Moldova too has a breakaway region, Transnistria on the border with western Ukraine, which is controlled by pro-Russian separatists.

Moldova's President Maia Sandu
Moldova's President Maia Sandu addressed the European Parliament in Brussels in MayImage: John Thys/AFP/Getty Images

On the difficulty of EU accession, Nausedas, whose own country, Lithuania joined in 2004 after years of waiting, said that neither of the new candidates were naive. "They understand that this is just the starting point of reforms," he said on the sidelines of the summit in Brussels on Friday. "And of course, [for Ukraine] they have to win this war first of all."

War heightens uncertainty around Ukraine's bid

It's an important caveat. It's impossible to predict where Ukraine's bid could be in five years, Ruge said.

"Out of experience, in every war, the result is the development of more gray zones. You'll have smuggling networks and clandestine fighters," she said. "The rule of law is certainly not going to flourish in Ukraine during the war."

Even if it wins, Ukraine will have some pretty serious reconstruction work to do, both materially and politically. None of that foreshadows swift, easy accession.

'A very clear signal' to Moscow: Latvia's PM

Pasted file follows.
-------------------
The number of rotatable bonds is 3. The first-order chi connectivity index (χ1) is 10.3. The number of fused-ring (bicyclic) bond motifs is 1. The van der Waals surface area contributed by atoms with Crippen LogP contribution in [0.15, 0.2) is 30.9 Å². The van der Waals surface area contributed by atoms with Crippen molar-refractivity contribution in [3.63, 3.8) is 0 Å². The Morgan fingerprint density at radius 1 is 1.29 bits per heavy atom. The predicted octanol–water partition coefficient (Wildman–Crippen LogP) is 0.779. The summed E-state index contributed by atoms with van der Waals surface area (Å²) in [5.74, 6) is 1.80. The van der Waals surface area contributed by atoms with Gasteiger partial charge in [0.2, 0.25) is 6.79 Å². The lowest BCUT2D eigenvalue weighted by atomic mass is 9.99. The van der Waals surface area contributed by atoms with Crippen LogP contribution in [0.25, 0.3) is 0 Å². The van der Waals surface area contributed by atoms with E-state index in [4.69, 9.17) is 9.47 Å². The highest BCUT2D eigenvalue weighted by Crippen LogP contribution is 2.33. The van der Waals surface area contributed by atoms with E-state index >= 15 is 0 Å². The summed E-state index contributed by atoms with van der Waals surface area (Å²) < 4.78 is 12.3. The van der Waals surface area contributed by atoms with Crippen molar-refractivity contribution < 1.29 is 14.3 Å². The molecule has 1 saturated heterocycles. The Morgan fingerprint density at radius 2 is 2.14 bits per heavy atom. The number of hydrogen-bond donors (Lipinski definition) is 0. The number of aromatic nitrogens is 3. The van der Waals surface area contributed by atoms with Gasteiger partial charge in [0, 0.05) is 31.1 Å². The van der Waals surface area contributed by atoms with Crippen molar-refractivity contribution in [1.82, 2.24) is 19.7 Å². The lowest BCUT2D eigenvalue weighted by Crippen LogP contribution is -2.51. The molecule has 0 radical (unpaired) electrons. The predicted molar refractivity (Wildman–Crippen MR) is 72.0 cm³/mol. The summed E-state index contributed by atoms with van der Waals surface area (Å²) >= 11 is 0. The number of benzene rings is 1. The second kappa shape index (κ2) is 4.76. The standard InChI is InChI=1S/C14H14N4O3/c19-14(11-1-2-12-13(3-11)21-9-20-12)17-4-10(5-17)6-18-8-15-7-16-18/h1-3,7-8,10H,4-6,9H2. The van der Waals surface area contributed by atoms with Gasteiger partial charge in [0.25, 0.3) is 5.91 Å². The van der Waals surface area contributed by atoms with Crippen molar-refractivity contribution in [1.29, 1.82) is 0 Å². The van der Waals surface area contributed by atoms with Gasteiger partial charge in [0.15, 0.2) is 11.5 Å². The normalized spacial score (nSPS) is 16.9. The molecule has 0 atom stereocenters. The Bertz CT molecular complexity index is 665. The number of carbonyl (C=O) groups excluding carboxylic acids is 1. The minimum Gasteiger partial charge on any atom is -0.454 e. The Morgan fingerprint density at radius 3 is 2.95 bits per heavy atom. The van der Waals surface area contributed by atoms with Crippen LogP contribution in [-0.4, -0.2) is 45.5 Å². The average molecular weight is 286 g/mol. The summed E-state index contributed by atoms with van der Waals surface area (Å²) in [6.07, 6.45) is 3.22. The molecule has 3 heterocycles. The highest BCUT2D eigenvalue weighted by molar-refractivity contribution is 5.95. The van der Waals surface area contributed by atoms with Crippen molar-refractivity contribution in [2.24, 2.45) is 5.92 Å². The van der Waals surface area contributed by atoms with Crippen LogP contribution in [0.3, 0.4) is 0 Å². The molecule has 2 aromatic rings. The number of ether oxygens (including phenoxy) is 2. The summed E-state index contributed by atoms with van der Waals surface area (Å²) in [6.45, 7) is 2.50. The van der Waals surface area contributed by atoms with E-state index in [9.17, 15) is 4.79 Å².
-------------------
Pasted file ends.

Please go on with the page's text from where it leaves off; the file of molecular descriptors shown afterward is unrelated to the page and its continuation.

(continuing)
Balkan frustration over stalled bids

The pitfalls of stalled membership bids were on full display this week. Western Balkan leaders threatened not to turn up at another summit where no progress was made on their bids to join the EU. In the end they came, but their frustration stood in marked contrast to the elation of Ukraine and Moldova.

Albanian Prime Minister Edi Rama expressed his discontent in a tweet: "Nice place, nice people, nice words, nice pictures, and just imagine how much nicer [sic.] could be if nice promises were followed by nice delivery," he wrote.

His country's bid to formally start negotiations to join the EU is frozen because it is tied together with that of North Macedonia.

EU member Bulgaria has been blocking both bids due to a bilateral dispute with the Albanian government for years, though a parliamentary vote in Sofia on Friday might finally allow a breakthrough. Before that, France and the Netherlands put up last-minute opposition.

Accession vetoes a big problem

"EU enlargement, I think is going to be very difficult before the voting procedures are reformed from unanimity to qualified majority voting," Majda Ruge warned.

As long as individual states can veto accession, processes can stall. It's a long-standing problem that many feel has undermined EU credibility on accession. It also depends on the will of membership hopefuls, Ruge said, adding that EU candidacy doesn't automatically turbocharge reform. She pointed to Serbia as a case in point, where there has been much democratic backsliding in recent years. Like Albania, Northern Macedonia and Montenegro, and Montenegro, Serbia's membership has still not been validated and negotiations are ongoing.

For Ukraine and Moldova, "right now, it's at the level of political signaling," Ruge said.

Whether these bids can actually move forward or get stuck depends as much on the 27 EU capitals as it does on Kyiv and Chisinau.

Edited by: Sonia Phalnikar